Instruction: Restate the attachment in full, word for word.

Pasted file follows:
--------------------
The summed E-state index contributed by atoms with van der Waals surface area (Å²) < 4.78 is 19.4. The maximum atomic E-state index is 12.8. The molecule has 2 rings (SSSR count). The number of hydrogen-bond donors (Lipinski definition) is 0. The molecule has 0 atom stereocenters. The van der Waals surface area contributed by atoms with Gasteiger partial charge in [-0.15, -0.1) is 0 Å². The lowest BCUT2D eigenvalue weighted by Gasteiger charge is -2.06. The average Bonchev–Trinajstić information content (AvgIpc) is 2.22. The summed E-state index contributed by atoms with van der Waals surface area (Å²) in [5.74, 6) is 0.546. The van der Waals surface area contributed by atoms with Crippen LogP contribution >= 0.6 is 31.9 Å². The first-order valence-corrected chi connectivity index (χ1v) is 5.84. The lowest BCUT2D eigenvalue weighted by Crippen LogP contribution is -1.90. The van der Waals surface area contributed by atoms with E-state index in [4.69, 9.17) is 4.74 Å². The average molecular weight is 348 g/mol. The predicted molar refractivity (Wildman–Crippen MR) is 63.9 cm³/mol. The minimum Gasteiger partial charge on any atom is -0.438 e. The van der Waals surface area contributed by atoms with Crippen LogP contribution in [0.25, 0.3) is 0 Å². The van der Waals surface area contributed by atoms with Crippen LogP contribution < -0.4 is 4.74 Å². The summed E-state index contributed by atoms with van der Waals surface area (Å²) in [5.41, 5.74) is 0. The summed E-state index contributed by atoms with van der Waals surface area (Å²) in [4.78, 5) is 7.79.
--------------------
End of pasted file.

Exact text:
The summed E-state index contributed by atoms with van der Waals surface area (Å²) < 4.78 is 19.4. The maximum atomic E-state index is 12.8. The molecule has 2 rings (SSSR count). The number of hydrogen-bond donors (Lipinski definition) is 0. The molecule has 0 atom stereocenters. The van der Waals surface area contributed by atoms with Gasteiger partial charge in [-0.15, -0.1) is 0 Å². The lowest BCUT2D eigenvalue weighted by Gasteiger charge is -2.06. The average Bonchev–Trinajstić information content (AvgIpc) is 2.22. The summed E-state index contributed by atoms with van der Waals surface area (Å²) in [5.74, 6) is 0.546. The van der Waals surface area contributed by atoms with Crippen LogP contribution >= 0.6 is 31.9 Å². The first-order valence-corrected chi connectivity index (χ1v) is 5.84. The lowest BCUT2D eigenvalue weighted by Crippen LogP contribution is -1.90. The van der Waals surface area contributed by atoms with E-state index in [4.69, 9.17) is 4.74 Å². The average molecular weight is 348 g/mol. The predicted molar refractivity (Wildman–Crippen MR) is 63.9 cm³/mol. The minimum Gasteiger partial charge on any atom is -0.438 e. The van der Waals surface area contributed by atoms with Crippen LogP contribution in [0.25, 0.3) is 0 Å². The van der Waals surface area contributed by atoms with Crippen LogP contribution < -0.4 is 4.74 Å². The summed E-state index contributed by atoms with van der Waals surface area (Å²) in [5.41, 5.74) is 0. The summed E-state index contributed by atoms with van der Waals surface area (Å²) in [4.78, 5) is 7.79.